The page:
Slides to Include in a Startup Pitch Deck

Slides to Include in a Startup Pitch Deck

How to Build a Startup Pitch Deck That Hooks Investors (Part Two) 

Pitch decks are the lifeblood of startups seeking funding. But crafting a startup pitch deck that actually engages and persuades investors is no easy feat. So how do you create a winning startup pitch deck that secures crucial seed funding for your promising venture? 

Legendary VC firm Sequoia Capital analyzed over 1,000 startup pitch decks and found the most effective presentations contained around 10 slides. But what exactly should each of those critical 10 slides include?  

In part two of our series on building a pitch deck that hooks investors, Lidia Vijga, co-founder and CEO at DeckLinks, breaks down the must-have sections with some helpful tips. 

The problem slide. 

The problem slide is arguably the most critical part of any startup pitch. Mess it up, and you’ve lost investors before even presenting your solution. 

Startup pitch deck has to focus on one problem 

The biggest mistake I see is founders trying to cram every problem their startup solves onto one slide. Their thinking is more is better. In reality, it has the opposite effect. Piling on multiple problems dilutes the slide’s impact and confuses investors. Instead, zero in on the core problem your startup aims to solve. 

Use concise but vivid language to describe the problem. “Expense reports are a soul-crushing timesuck” packs more punch than generic statements like “expense reports are difficult”. 

Back up your claims with eye-opening data points. For example, “One of our clients used to spend $42,000/year filing expense reports.” Numbers make the problem tangible. 

Visuals are also key. Use images that evoke the emotions users feel when experiencing the problem. A stressed face buried in receipts conveys the pain point. 

Treat this slide with incredible care. Nail the problem framing, and your solution will resonate so much stronger. 

The solution slide. 

After framing the problem, the next critical pitch deck slide covers your startup’s solution. This slide needs to convince investors that your solution can scale along with massive customer demand. 

Emphasize that your solution is scalable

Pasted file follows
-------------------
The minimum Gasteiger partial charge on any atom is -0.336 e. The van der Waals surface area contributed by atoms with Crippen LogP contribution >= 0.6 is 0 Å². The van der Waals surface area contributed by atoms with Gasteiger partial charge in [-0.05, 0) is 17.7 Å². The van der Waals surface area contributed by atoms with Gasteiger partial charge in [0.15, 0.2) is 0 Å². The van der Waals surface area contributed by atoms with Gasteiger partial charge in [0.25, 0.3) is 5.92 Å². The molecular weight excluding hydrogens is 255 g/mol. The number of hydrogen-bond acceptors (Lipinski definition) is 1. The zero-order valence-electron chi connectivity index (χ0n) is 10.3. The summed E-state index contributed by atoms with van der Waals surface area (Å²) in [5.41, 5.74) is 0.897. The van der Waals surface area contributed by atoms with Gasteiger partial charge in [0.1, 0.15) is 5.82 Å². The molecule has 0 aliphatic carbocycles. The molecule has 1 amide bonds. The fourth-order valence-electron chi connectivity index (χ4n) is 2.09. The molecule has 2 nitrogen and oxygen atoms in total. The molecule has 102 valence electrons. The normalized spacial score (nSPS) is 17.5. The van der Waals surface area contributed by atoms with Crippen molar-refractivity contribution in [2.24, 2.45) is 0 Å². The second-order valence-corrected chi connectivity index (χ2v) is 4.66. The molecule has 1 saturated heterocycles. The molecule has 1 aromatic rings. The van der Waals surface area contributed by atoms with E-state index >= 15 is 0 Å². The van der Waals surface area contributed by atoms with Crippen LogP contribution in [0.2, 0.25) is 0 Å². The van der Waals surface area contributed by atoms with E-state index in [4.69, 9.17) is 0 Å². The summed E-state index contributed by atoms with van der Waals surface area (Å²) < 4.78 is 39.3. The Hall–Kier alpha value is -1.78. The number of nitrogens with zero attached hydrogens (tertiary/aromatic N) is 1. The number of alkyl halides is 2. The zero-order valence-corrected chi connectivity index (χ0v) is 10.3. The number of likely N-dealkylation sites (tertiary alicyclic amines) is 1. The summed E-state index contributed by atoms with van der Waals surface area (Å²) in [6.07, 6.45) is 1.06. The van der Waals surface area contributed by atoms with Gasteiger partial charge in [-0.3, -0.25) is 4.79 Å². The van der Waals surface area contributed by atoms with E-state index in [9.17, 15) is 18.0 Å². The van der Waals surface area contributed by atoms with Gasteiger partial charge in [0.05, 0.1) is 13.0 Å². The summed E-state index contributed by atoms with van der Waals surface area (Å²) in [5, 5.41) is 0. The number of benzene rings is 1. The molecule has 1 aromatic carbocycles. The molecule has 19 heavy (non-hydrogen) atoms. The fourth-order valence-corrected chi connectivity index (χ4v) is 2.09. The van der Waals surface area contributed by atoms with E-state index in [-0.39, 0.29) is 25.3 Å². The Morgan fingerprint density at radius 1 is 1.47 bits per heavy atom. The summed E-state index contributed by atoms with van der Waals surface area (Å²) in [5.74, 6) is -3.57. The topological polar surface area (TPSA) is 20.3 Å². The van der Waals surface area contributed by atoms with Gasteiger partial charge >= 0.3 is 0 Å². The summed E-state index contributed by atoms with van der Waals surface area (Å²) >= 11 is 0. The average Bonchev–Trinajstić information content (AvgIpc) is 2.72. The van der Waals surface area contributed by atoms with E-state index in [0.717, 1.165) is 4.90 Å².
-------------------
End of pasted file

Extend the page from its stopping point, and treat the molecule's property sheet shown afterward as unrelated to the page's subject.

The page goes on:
Backing up your claims with data is crucial. For example, demo that your current software already handles API calls 10X faster than competitors. Or showcase skyrocketing customer signups as social proof of demand. 

You can also quantify scale potential by conveying massive total addressable market size. For example, “Our solution democratizes a $400B industry.” Huge TAMs underscore serious scalability. 

At the end of the day, investors need to know your startup can capture the enormous opportunity ahead. 

Startup pitch deck has to include real-life stories 

Statistics and data are crucial for quantifying key problems. But nothing hooks investors emotionally like a compelling real-life story. 

Sharing a real-life example of a customer struggling with the problem you're solving makes it hit home on a human level. Investors suddenly think "I could see myself in that situation" and connect with the pain point. 

When we pitched investors on our first startup, our problem slide featured a story about a frustrating procurement experience in the media industry. We described a media planner stuck in a maze of different media vendors. 

This story instantly allowed investors to step into the shoes of that frustrated media planner. One even interjected "We had that exact experience recently with my company!" 

Real-life stories work because they zoom in on how one person concretely experiences the broader problem. The details become memorable and evoke investor empathy. Investors no longer see it as merely a statistic on a slide but rather a frustration felt by real people like themselves. 

Pitch deck should clearly show a gap in the market 

Investors want proof your startup isn’t just trying to carbon copy an existing solution. I like to create a comparison table visually contrasting our product against competitors. This makes it easy to see that we solve pain points others overlook. 

For example, startup founders always compare our product, DeckLinks, to DocSend. We are bootstrapping DeckLinks, however, if we were to raise funding, we'd show a comparison table highlighting our video capabilities and granular engagement analytics. 

These capability gaps should highlight an unmet market need that your startup is uniquely positioned to fill. You can further prove gaps by using data to showcase competitors' shortcomings. For example, cite their high customer churn rates or low NPS scores. 

It is crucial to avoid speaking negatively about other successful startups or competitors. It takes hard work and a lot of time to build and scale a company. Also, steer clear of designing a chart that solely highlights the shortcomings of your competitors while presenting your own startup as flawless with a perfect score of 10 out of 10. It is a red flag for investors. 

Convincing investors your timing is right is crucial. That's why the most compelling decks include a “Why Now?” slide. This slide outlines all the emergent trends creating perfect conditions for your startup’s success in the current moment.